Yes, I know it says “Oryx” in the title of the video.
Gemsbok are species of oryx. There are four species in the genus Oryx, and the Gemsbok is Oryx gazella.
Now, what are they doing in New Mexico?
Well, just like feral horses, feral burros and ring-necked pheasants, these were introduced.
In 1969, the New Mexico Department of Fish and Game introduced them to the White Sands Missile Range.
There are now about 3,000 of them in the Tularosa Basin.
They have very few predators. Cougars don’t seem to be very effective gemsbok predators, and coyotes take only the very young.
They are hunted to control their numbers, but it’s likely that they are here to stay.
And this is in North America, a place with no native antelope or gazelles.
In the East, we’ve spent a very long time making everything look like Europe. In the West, are we trying to make everything look like Africa or Central Asia?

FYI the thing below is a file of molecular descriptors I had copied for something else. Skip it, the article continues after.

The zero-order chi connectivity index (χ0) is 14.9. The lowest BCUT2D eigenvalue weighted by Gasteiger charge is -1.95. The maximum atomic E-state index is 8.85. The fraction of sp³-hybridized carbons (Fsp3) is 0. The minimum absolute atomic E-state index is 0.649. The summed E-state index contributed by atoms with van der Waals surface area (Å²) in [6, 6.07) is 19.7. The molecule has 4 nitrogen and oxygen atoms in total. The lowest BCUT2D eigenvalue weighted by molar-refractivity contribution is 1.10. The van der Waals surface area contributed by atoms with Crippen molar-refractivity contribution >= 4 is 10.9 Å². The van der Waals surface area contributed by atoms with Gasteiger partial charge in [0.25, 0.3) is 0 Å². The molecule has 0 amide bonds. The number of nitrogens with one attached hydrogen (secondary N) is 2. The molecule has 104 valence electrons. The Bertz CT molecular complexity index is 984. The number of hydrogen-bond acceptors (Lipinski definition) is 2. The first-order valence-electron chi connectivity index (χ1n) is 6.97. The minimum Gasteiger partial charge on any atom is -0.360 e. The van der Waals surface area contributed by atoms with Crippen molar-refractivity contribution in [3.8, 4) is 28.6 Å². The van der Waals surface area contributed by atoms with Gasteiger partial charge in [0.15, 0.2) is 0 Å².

I’d much rather have a lot of pronghorn on that range than gemsbok.
Gemsbok means chamois in Dutch. In Afrikaans, it refers to this species of oryx.
Lots of African antelope are named in this fashion. The eland is named for the Dutch word the elk or moose (Alces, not Cervus). The steenbok is named for the Alpine ibex and the Spanish ibex. The term “bok” (cognate with the English word “buck”) usually refers to a goat, but the term has been expanded to include antelope.